Perceived Exertion (Borg Rating of Perceived Exertion Scale)
Check out Target Heart Rate and Estimated Maximum Heart Rate to determine if your heart rate is within the target zone during physical activity.
The Borg Rating of Perceived Exertion (RPE) is a way of measuring physical activity intensity level. Perceived exertion is how hard you feel like your body is working. It is based on the physical sensations a person experiences during physical activity, including increased heart rate, increased respiration or breathing rate, increased sweating, and muscle fatigue. Although this is a subjective measure, your exertion rating based on a 6 to 20 rating scale, may provide a fairly good estimate of your actual heart rate during physical activity* (Borg, 1998).
As you exercise you can rate your perceived exertion using several anchors. These include a rating of 6 perceiving “no exertion at all” to 20 perceiving a “maximal exertion” of effort. Practitioners generally agree that perceived exertion ratings between 12 to 14 on the Borg Scale suggests that physical activity is being performed at a moderate level of intensity. During activity, use the Borg Scale to assign numbers to how you feel (see instructions below). Self-monitoring how hard your body is working can help you adjust the intensity of the activity by speeding up or slowing down your movements.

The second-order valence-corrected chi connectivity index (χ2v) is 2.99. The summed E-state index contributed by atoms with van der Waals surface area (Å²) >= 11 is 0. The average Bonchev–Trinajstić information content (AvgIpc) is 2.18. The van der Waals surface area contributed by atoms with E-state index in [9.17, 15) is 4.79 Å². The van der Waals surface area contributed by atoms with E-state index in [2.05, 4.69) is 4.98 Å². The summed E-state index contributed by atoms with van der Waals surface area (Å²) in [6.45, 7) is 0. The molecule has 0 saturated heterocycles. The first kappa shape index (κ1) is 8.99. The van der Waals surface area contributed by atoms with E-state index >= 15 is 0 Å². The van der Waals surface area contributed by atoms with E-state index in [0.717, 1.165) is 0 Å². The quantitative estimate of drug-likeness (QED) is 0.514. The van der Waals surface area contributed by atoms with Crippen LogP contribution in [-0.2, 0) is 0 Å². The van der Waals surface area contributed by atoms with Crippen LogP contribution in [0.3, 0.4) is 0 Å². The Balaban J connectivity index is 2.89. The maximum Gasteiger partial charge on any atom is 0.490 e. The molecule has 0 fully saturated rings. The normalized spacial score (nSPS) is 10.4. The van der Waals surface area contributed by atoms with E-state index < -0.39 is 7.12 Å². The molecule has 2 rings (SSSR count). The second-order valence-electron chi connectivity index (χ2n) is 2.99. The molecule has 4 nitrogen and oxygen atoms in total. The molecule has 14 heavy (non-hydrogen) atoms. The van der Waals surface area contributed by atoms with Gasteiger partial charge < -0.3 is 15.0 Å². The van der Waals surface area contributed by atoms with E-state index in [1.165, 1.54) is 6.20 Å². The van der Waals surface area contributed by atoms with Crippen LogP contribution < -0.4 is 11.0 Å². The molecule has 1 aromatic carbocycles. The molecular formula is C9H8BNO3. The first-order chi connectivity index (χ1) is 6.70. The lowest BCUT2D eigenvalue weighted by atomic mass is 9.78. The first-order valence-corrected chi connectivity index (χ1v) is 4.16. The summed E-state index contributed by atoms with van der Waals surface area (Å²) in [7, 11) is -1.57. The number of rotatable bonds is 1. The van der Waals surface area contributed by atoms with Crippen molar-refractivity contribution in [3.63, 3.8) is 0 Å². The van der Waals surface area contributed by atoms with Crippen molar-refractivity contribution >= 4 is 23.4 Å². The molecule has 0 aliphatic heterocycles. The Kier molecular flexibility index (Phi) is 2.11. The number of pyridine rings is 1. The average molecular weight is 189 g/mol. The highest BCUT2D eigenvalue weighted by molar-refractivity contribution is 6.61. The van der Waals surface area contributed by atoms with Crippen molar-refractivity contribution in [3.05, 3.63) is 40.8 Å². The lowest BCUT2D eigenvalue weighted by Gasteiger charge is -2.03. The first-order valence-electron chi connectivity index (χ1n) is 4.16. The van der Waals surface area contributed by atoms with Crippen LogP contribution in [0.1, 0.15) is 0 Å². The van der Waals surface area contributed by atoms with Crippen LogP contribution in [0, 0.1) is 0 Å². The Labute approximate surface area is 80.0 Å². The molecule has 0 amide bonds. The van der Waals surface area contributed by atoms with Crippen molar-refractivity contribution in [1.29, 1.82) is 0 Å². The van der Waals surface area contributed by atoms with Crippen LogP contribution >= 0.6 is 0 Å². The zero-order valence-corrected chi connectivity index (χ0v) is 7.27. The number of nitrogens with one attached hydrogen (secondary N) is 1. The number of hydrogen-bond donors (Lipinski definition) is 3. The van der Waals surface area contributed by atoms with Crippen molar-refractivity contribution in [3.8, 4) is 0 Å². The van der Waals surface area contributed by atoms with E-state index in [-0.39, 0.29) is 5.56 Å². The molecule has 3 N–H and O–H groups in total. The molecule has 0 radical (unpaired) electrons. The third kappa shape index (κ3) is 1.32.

Through experience of monitoring how your body feels, it will become easier to know when to adjust your intensity. For example, a walker who wants to engage in moderate-intensity activity would aim for a Borg Scale level of “somewhat hard” (12-14). If he describes his muscle fatigue and breathing as “very light” (9 on the Borg Scale), he would want to increase his intensity. On the other hand, if he felt his exertion was “extremely hard” (19 on the Borg Scale), he would need to slow down his movements to achieve the moderate-intensity range.
*A high correlation exists between a person’s perceived exertion rating times 10 and the actual heart rate during physical activity; so a person’s exertion rating may provide a fairly good estimate of the actual heart rate during activity (Borg, 1998). For example, if a person’s rating of perceived exertion (RPE) is 12, then 12 x 10 = 120; so the heart rate should be approximately 120 beats per minute. Note that this calculation is only an approximation of heart rate, and the actual heart rate can vary quite a bit depending on age and physical condition. The Borg Rating of Perceived Exertion is also the preferred method to assess intensity among those individuals who take medications that affect heart rate or pulse.